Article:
When I was a kid, snow days were something to cherish. No school and a mess of snow to play in. This was back in those days long since past when kids could be out for hours and mom and dad need not worry. I recall how we would sled down the hill by Trinity Lutheran Church. Marquette Street ran right smack dab in front of it and part of the "fun" was being able to stop or jump off the sled before you hit the street. I look back at those days with fond memory and a profound sense of appreciation for my good fortune (or dumb luck) in never finding myself in that street...under a station wagon.
Even well into middle age, snow days still cause me to smile. Today instead of being in school, my kids and a friend made cookies. (They were good.) Instead of getting on the treadmill like I should have, I was out pushing snow. My youngest daughter was out three times and she laughed off the cold and wind. I think she has a future with the ski patrol.
The fact this was the first snow of the year added to the day. Last winter was a farce as far as snow was concerned. Jimmy Buffett has a line in one of his songs, "Been awhile since I seen any snow." (I can't remember the song so if you know it, please remind me, thanks.) I thought about that today as it came down. Although I am sure I will be muttering under my breath (or not so softly if it's a bad winter) about future snows, this has a beauty to be appreciated. The way the snow hangs on the branches, winter cotton if you will, is worth the look. In our hill in back the snow is a soft blanket of white, a blanket tucking in the hill for the winter. It is as if nature says, "Worry not about those remaining leaves. They will wait until spring." I got three bags of the bargain birdfeed from HyVee and filled up the feeders. I always like seeing the birds come back. I figure those who have the fortitude to ride out the winter deserve a snack. I have no doubt the some ambitious squirrel will attempt to hijack the feeder. I hope I am there to watch.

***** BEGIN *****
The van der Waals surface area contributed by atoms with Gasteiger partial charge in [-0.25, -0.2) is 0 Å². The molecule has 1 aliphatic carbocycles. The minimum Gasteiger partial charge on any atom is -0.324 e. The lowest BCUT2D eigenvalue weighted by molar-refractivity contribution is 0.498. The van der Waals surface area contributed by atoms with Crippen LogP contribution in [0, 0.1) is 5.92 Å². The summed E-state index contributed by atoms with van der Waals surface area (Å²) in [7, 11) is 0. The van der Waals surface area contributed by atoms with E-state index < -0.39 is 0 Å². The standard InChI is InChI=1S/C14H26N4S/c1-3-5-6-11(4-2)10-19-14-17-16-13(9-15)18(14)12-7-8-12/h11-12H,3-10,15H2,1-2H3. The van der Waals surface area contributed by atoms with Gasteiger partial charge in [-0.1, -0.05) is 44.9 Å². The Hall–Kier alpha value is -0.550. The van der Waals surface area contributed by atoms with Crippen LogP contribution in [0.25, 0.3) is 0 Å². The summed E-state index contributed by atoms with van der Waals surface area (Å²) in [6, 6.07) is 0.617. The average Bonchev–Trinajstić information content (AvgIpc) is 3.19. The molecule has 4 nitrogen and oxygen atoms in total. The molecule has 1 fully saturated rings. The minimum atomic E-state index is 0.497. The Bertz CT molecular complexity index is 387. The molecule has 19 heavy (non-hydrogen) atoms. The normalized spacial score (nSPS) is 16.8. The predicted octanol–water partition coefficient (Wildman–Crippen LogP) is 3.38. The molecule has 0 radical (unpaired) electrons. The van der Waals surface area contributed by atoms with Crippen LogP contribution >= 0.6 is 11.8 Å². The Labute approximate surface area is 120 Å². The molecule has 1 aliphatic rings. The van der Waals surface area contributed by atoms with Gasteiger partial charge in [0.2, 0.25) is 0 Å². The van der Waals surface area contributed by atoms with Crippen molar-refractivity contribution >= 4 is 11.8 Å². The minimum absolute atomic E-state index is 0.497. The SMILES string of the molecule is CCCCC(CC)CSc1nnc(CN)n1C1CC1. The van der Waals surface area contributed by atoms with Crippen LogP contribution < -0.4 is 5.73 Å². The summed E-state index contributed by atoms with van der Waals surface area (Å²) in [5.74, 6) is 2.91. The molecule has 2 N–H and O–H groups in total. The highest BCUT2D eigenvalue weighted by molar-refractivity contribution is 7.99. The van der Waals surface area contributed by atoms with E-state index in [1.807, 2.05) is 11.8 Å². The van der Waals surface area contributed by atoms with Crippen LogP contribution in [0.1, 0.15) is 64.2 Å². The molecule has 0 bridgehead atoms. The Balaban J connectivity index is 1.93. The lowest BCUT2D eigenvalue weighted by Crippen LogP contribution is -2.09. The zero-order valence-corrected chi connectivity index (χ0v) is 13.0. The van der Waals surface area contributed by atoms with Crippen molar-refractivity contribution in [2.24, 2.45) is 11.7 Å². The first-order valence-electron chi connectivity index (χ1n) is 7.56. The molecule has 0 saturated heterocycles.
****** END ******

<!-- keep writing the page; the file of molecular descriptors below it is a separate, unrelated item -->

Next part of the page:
Then there are the deer. We do not feed them as it would be (to quote my Dad) a disaster if they were regular visitors. Cars and deers do not mix. Still, they do wander in, seeking the last of the apples or whatever else they can find. I recall one time at Fort Dix when I came face to face with a deer. I stayed down there during the week and one night I was coming back to my barracks room one night in winter. It was a cold night (duh, winter, I know, but please, just go with me on this) and I was walking alone. Then over the loudspeaker, taps was played. If you are inside, you really cannot hear it, but outside, with no other noise, you cannot help but hear it. Well, hear it is not really the right word. You do not just "hear" taps, at least I don't. It is both sad and comforting. The mournful notes hang in the air, like I suppose snow on a branch. I don't know the words by heart but then again, you don't have to in order to appreciate the importance of these notes. It signals the end of a day. It also reminds you of things past. The hidden beauty is you, the listener, get to decide what you are reminded of.
If you hear taps, you are supposed to stop. You do not salute for the flag is already down, but you should pause if outside and I did. It was then I realized this deer was like ten feet away from me. We both looked at each other. It was a thing of beauty. Here's the funny part: It was cold and I do not like cold, except here, in this moment I felt just fine. As the song died away I lingered, staring at the deer. Then, he turned and walked away, leaving me with the returned cold. This was a decade ago (thereabouts) and I still remember it. I hope I always will, if only with the first season's snow.
Snow days are special as is winter. It starts tomorrow. I'll make an effort to enjoy it, at least for a short while. I am also sure I will drive by Trinity Hill and shake my head at the joyful stupidity of my youth.
Be well my friends,